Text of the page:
+ Lord Clarendon relates the following anecdote, not irrelevant to the present subject, which happened on the first day of King Charles's trial. Hift. of the Civil Wars, vol.iii.. b. xi. p. 196. “When all those, who were commissioners had taken their places, and the king was brought in, the first ceremony was, to read their commission, which was the ordinance of parliament for the trial; and when the judges were all called, every man answering to his name, as he was called, and the president being first called and making answer, the next who was called being the general, Lord Fairfax, and no answer being made, the officer called him the second time, when there was a voice heard that said," he had more wit than to be there;' which put the court into some disorder; and somebody asking who it was, there was no answer, but a little murmuring; but presently, when the impeachment was read, and that expression used, of all the good people of England,' the same voice in a louder tone answered, “No, nor the hundredth part of them ;' upon which one of the officers bid the foldiers give fire into that box, whence those presumptuous words were uttered; but it was quickly discerned, that it was the general's wife the lady Fairfax, who had uttered both those sharpe sayings, who was presently persuaded or forced to leave the place, to prevent any new disorder.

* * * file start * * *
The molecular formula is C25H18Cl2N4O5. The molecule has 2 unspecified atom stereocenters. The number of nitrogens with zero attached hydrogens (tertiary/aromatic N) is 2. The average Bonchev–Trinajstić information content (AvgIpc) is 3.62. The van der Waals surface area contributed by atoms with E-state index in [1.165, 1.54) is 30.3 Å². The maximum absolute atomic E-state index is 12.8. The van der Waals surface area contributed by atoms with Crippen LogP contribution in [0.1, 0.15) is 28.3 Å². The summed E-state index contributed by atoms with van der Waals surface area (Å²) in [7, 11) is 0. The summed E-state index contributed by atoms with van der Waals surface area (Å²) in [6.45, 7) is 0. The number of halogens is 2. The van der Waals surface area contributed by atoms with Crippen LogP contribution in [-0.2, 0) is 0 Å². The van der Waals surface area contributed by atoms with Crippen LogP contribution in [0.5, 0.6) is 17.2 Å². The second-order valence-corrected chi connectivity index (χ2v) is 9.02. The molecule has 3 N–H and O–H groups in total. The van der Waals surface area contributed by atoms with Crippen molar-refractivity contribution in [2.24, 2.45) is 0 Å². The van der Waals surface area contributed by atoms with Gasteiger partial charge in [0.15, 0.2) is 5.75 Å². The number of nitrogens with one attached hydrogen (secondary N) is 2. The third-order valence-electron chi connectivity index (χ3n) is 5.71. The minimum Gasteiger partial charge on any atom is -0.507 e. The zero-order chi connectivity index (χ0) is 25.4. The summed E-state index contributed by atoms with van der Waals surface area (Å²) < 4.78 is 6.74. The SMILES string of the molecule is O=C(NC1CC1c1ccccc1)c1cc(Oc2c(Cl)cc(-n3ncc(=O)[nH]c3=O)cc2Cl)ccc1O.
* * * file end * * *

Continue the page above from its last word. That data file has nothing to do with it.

assembled for that purpose. I am sensible indeed that the generality of the nation at that time would not have voted for the death of their love, reign.”
From what I have already said, may we collect a specimen of the deadly fruit, which this faction would produce, if the growth of the plant were in any manner encouraged in this country. Some of the most noxious herbs, under the disguise of improper names, find their way into the fairest gardens ; but one fatal instance of their deadly poison, induces the melancholy but requisite caution to prevent their future progress to maturity. Thus confident am I, that the abusive appli- Seditious pocation of the term religious to these seditious ries masked unand rebellious political sectaries, has alone appellation. procured the admission, adoption, or toleration of them in our constitution. We have
She was of a very noble extraction, one of the daughters